Kenny Chesney in 2012. (Josh Sisk for The Washington Post)

The army of tank tops and flip-flops arrived by bus, boat and truck. Their battle cry was the crunch of an empty beer can, the belch of a full belly. Some had tickets to the main event. Most were just there for the party.

Kenny Chesney, the man at the center of the drinking-palooza, likes to call them his “No Shoes Nation.”

But as soon as he finished singing, they all needed shoes. Knee-high boots, preferably. Because Chesney’s fans left so much trash in Pittsburgh, people had to plug their noses just to make it through the parking lot.

“I have never seen this amount of trash, ever,” one attendee told the Pittsburgh Post-Gazette. “What are we, savages?”

The morning-after headlines were as potent as the hangovers:

Dozens Hospitalized at Kenny Chesney’s Pittsburgh Concert

Kenny Chesney concert goes horribly wrong

Were You One of The Dozens Arrested at the Kenny Chesney Concert This Weekend?

About 48 tons of waste were left in the parking lot, according to the Pittsburgh Tribune-Review. Almost 100 people had to be seen by emergency medical personnel, and 37 of those people had to be taken to a medical facility. Before the Saturday night concert even started, 36 people were cited for underage drinking around Heinz Field stadium. Others were charged with ticket robbery, public intoxication, trespassing and simple assault.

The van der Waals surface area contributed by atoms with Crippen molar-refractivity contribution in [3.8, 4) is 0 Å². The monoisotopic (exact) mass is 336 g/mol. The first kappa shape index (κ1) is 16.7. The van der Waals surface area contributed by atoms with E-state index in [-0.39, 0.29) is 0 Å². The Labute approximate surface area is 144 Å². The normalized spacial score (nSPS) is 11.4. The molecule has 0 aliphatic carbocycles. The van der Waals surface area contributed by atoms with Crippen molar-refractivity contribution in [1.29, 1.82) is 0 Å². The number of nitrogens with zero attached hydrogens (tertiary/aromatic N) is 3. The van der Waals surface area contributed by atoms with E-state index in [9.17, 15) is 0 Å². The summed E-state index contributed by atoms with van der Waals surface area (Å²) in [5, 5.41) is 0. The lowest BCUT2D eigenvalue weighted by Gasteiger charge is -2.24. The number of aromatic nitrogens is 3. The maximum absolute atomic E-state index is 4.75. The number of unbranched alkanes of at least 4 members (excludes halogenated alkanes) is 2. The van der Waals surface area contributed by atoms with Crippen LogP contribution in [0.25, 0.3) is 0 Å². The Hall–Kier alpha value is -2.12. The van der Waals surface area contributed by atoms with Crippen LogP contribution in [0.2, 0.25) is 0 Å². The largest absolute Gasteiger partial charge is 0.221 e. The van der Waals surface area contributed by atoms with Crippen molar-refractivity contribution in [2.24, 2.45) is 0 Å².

You might expect the locals to be outraged. But as a Post-Gazette headline announced, the city was actually “very pleased.”

“There was superb inter-agency cooperation. Everyone worked very well together,” Guy Costa, the city’s chief operations officer, told the paper. You see, dealing with Chesney fans is a Pittsburgh specialty; the country star has been making pilgrimages to the city since 2005.

Every time, fans arrive days and even weeks in advance to set up boats and tailgating headquarters along the Burgh’s North Shore. In 2013, so many ready-to-party fans descended on Pittsburgh that the lines of standing people waiting to enter the tailgating parking lots backed up traffic in the city. The lots were forced to open early, and at least 10 fights broke out within hours. One was captured in a YouTube video in which more than a dozen men punch, shove and pull each other to the ground as discarded beer bottles rattle on the concrete beneath their feet. That year, 73 people were arrested, 150 treated by medical professionals and 45 taken to hospitals.

Some feared the debacle would mean the end of large events at the hallowed Steelers’ stadium. But the Chesney-fest only grew. This year it was accompanied by a Billy Joel concert on Friday and a Weezer concert on Sunday. Old Dominion, Sam Hunt and Miranda Lambert opened for Chesney. About 40,000 people bought tickets for the show and thousands more showed up just to tailgate.

Chesney hasn’t made any statements about the trash, arrests or hospitalizations. He typically thanks fans from each city on his “Spread the Love” tour on Twitter, but hasn’t sent out any messages since last week. As dump trucks hauled the broken bottles and crushed cans to far-off landfills, Scott Mervis, a music writer for the Post-Gazette, contemplated what Chesney could say to his fans.

One way to start: “Hey, this is Kenny, spread the love, not the garbage.”